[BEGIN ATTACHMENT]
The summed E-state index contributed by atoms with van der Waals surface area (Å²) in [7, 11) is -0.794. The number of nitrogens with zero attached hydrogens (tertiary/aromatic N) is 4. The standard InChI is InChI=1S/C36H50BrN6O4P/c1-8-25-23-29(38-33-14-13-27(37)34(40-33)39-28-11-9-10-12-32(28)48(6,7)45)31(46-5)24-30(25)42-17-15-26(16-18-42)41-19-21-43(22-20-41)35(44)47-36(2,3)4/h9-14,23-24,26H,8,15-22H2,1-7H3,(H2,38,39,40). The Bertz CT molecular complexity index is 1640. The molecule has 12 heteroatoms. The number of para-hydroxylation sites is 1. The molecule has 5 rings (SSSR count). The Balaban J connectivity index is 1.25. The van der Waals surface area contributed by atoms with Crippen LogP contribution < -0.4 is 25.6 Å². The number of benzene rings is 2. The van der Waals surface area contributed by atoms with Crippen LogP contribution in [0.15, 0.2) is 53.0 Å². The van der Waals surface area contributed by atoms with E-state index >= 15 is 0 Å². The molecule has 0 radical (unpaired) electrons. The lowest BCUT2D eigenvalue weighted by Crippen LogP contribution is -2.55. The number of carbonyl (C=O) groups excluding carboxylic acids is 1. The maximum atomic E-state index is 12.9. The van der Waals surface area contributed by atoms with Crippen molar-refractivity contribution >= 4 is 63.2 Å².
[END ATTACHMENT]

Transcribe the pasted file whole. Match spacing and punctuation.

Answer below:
The summed E-state index contributed by atoms with van der Waals surface area (Å²) in [7, 11) is -0.794. The number of nitrogens with zero attached hydrogens (tertiary/aromatic N) is 4. The standard InChI is InChI=1S/C36H50BrN6O4P/c1-8-25-23-29(38-33-14-13-27(37)34(40-33)39-28-11-9-10-12-32(28)48(6,7)45)31(46-5)24-30(25)42-17-15-26(16-18-42)41-19-21-43(22-20-41)35(44)47-36(2,3)4/h9-14,23-24,26H,8,15-22H2,1-7H3,(H2,38,39,40). The Bertz CT molecular complexity index is 1640. The molecule has 12 heteroatoms. The number of para-hydroxylation sites is 1. The molecule has 5 rings (SSSR count). The Balaban J connectivity index is 1.25. The van der Waals surface area contributed by atoms with Crippen LogP contribution < -0.4 is 25.6 Å². The number of benzene rings is 2. The van der Waals surface area contributed by atoms with Crippen LogP contribution in [0.15, 0.2) is 53.0 Å². The van der Waals surface area contributed by atoms with E-state index >= 15 is 0 Å². The molecule has 0 radical (unpaired) electrons. The lowest BCUT2D eigenvalue weighted by Crippen LogP contribution is -2.55. The number of carbonyl (C=O) groups excluding carboxylic acids is 1. The maximum atomic E-state index is 12.9. The van der Waals surface area contributed by atoms with Crippen molar-refractivity contribution >= 4 is 63.2 Å².